Our memories are sometimes dangerous, but they also have the potential of being extremely liberating. If we learn to see the world in all its complexity, we can look at our memories with detachment and honesty. The ancient Buddhist poets Issa and Ryokan both experienced the sadness and isolation we sometimes feel in college. Yet, instead of becoming bitter and self-pitying, they learned from their pain. Both men learned how to “become children” again; they learned how to live in the present. Childhood is not something that is lost suddenly; it fades away, and at moments, it shines through. Issa and Ryokan taught me this. I have learned how to cultivate the freedom and appreciation children feel for every moment and keep this vivacity alive throughout college and on into adulthood. It is only pain that threatens to destroy the passion we all have for life. Here are the important lessons I have learned from them to help put college into perspective. 

Reach for Happiness

Lessons Learned from Buddhist Poets Issa & Ryokan

Issa has profound insight into the nature of the world. He believes we “walk on the roof of hell/gazing at flowers.” Most humans only “gaze” and hope for happiness, instead of reaching for it. We look backwards and forwards in time, waiting for the next “flower,” instead of appreciating the moment, whether the moment is painful or pleasurable. We look forward to college weekends, instead of enjoying the day in front of us. It is often difficult to see that time is not linear; we are not trapped on Earth, waiting to reach something greater. We are simply living every day as it comes, attempting to be present in every moment. It is natural that some of these moments will be painful and some will be joyous. Though college can be extremely stressful, that does not mean we should avoid these painful moments.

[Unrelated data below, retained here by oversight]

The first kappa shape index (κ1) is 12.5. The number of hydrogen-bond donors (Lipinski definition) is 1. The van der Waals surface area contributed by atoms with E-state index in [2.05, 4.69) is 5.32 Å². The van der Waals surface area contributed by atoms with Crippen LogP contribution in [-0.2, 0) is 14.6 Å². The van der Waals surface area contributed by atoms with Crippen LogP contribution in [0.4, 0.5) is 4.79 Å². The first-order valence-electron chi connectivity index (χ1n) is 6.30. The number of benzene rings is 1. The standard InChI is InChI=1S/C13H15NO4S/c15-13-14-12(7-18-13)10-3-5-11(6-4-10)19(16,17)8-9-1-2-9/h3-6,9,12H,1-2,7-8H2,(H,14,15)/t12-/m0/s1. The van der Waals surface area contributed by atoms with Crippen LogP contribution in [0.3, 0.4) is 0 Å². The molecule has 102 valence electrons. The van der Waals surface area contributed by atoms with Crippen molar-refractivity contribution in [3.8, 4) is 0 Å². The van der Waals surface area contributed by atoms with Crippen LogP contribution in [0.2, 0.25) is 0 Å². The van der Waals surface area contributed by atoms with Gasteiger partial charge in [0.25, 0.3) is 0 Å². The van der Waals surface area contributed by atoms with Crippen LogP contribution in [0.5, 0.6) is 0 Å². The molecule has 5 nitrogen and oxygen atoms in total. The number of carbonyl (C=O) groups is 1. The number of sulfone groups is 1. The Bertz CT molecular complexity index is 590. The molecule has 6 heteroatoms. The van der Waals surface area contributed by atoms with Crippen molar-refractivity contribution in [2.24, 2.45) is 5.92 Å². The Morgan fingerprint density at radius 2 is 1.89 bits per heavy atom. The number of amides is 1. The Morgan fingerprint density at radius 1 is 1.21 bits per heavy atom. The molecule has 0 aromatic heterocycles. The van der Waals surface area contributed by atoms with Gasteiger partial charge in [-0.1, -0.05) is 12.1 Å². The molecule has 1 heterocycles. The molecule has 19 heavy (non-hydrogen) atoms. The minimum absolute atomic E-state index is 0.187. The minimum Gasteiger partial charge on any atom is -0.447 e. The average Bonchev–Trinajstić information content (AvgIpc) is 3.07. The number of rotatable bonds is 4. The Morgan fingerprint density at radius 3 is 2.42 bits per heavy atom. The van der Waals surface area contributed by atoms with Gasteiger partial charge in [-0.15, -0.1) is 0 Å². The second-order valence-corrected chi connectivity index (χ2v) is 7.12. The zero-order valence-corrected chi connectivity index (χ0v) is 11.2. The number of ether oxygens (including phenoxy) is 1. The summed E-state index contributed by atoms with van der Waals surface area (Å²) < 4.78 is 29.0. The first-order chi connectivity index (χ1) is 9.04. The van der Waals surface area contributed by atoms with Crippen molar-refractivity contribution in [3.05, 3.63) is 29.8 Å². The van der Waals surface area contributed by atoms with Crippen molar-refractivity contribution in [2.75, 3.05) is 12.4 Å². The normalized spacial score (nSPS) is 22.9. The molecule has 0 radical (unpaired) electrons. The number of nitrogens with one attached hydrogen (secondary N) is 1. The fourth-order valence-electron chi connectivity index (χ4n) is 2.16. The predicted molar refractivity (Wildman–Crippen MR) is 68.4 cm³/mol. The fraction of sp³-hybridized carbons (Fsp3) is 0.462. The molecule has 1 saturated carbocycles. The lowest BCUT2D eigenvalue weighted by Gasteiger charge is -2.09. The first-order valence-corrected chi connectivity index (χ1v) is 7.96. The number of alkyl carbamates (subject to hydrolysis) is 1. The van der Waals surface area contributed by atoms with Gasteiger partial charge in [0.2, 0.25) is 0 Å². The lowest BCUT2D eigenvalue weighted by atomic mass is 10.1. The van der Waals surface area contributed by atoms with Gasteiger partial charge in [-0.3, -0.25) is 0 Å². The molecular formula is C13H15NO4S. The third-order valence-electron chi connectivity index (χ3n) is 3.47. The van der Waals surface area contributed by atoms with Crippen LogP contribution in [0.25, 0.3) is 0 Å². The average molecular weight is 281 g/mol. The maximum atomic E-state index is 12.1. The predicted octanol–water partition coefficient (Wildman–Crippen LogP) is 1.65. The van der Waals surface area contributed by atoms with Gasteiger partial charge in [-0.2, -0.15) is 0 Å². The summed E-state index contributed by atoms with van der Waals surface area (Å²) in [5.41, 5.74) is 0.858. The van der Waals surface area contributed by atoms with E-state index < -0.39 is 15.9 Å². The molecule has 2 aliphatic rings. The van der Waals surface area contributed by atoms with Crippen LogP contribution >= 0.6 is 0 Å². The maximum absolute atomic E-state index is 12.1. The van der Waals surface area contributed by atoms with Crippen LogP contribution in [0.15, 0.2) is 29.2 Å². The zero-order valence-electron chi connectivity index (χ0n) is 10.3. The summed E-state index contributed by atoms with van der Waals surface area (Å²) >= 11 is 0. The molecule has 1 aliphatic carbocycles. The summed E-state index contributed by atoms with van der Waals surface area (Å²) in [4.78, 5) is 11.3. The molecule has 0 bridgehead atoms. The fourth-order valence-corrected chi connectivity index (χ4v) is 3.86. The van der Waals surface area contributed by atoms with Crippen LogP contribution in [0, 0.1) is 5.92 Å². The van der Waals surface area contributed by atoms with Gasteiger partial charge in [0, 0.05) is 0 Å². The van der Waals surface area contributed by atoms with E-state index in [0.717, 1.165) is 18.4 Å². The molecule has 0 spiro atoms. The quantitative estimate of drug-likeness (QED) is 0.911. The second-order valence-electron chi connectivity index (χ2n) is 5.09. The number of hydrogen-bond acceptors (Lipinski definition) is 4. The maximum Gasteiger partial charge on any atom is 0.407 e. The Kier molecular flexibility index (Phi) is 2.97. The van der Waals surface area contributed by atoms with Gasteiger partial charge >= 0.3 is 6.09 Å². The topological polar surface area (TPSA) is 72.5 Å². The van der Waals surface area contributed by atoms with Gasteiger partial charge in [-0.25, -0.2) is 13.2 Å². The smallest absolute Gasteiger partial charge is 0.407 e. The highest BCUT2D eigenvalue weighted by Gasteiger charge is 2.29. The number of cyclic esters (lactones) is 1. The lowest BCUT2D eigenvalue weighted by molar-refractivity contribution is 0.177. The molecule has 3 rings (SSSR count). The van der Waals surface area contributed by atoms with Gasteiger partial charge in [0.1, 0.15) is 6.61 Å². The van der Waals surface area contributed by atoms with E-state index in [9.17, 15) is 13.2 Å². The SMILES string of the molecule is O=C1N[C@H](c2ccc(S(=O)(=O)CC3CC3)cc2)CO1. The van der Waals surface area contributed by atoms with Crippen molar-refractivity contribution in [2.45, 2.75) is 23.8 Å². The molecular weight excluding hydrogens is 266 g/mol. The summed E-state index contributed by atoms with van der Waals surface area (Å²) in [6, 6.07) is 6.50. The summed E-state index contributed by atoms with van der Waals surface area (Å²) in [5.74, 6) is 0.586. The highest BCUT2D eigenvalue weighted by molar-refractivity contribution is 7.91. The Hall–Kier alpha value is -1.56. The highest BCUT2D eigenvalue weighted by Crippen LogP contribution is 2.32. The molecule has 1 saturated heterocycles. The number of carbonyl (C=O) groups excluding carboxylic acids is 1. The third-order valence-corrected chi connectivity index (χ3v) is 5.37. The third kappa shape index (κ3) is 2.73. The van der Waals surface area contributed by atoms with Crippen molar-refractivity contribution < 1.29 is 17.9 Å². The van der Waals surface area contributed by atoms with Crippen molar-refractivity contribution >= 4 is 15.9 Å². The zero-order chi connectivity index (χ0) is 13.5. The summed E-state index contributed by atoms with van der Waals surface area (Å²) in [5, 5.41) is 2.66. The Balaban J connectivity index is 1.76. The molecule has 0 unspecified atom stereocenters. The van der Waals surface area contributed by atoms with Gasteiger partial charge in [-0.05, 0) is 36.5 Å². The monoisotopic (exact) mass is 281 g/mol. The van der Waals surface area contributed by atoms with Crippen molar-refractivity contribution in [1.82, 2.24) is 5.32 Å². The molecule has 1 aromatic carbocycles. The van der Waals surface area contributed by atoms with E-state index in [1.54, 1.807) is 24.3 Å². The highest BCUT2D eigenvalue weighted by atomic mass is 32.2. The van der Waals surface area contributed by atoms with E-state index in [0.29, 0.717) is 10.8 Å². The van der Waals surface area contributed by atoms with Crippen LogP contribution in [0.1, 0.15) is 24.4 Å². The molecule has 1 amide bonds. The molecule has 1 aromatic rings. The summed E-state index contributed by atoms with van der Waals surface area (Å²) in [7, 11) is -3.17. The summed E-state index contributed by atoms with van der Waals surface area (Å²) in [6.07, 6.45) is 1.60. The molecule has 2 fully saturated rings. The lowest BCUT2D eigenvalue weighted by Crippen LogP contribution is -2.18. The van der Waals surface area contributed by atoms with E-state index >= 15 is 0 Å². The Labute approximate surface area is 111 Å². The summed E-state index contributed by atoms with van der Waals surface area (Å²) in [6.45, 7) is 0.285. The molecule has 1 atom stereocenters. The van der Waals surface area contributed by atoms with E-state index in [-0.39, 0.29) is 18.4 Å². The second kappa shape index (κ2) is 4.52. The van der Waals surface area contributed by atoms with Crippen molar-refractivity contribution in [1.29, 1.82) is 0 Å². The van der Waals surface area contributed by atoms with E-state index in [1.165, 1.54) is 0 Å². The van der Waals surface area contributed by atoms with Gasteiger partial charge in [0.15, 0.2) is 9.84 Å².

Remain in the Present Moment

Lessons Learned from Buddhist Poets Issa & Ryokan

Issa uses his memories as fuel to help him understand how to live a meaningful life. Even in a poem Issa wrote about his deceased daughter, there is a simplicity and a sense of peace. Issa recalls the “scarlet flowers/she liked to pick.” He gives no reflection; he simply remembers his daughter and her love of flowers. He seems to learn from the simplicity of his daughter; it is important to love the flowers and to be happy in the moment. Issa reflects on the past, but he does not get stuck in it. Issa seems to understand that being “here” is all you can be. The snow will fall and life will always continue. If you are a part of this world, you have a duty to be fully “here;” if you are not, you are missing out on life.

Learn From Children

Lessons Learned from Buddhist Poets Issa & Ryokan

In their self-healing, both Issa and Ryokan come back to images of children and the relationship between parent and child. This sacred relationship captures the complex nature of the world. The past is always disappearing, making room for the present. Yet, remnants of the past always remain. In modern society, we often see a clear separation between “child” and “adult”. We assume that, as we enter college, we abandon the immature child inside of us and become mature adults. However, as we age and move away from home, we are continuously tempted by the world; college tempts us to see ourselves as independent and egocentric.

Like flowers, children bloom. The world is always unfolding and bringing new things in and out of being. Ryokan refers to the “three thousand worlds,” or the multiplicity of the world we so often see as singular and linear. There is no objective world; we all have our own lives, and our lives are intertwined with the lives of everything around us. Ryokan appears to understand that there is no “winning” or “losing;” life does not pit the ego against the rest of the world. Likewise, we are not competing with our fellow students; it is not us versus them.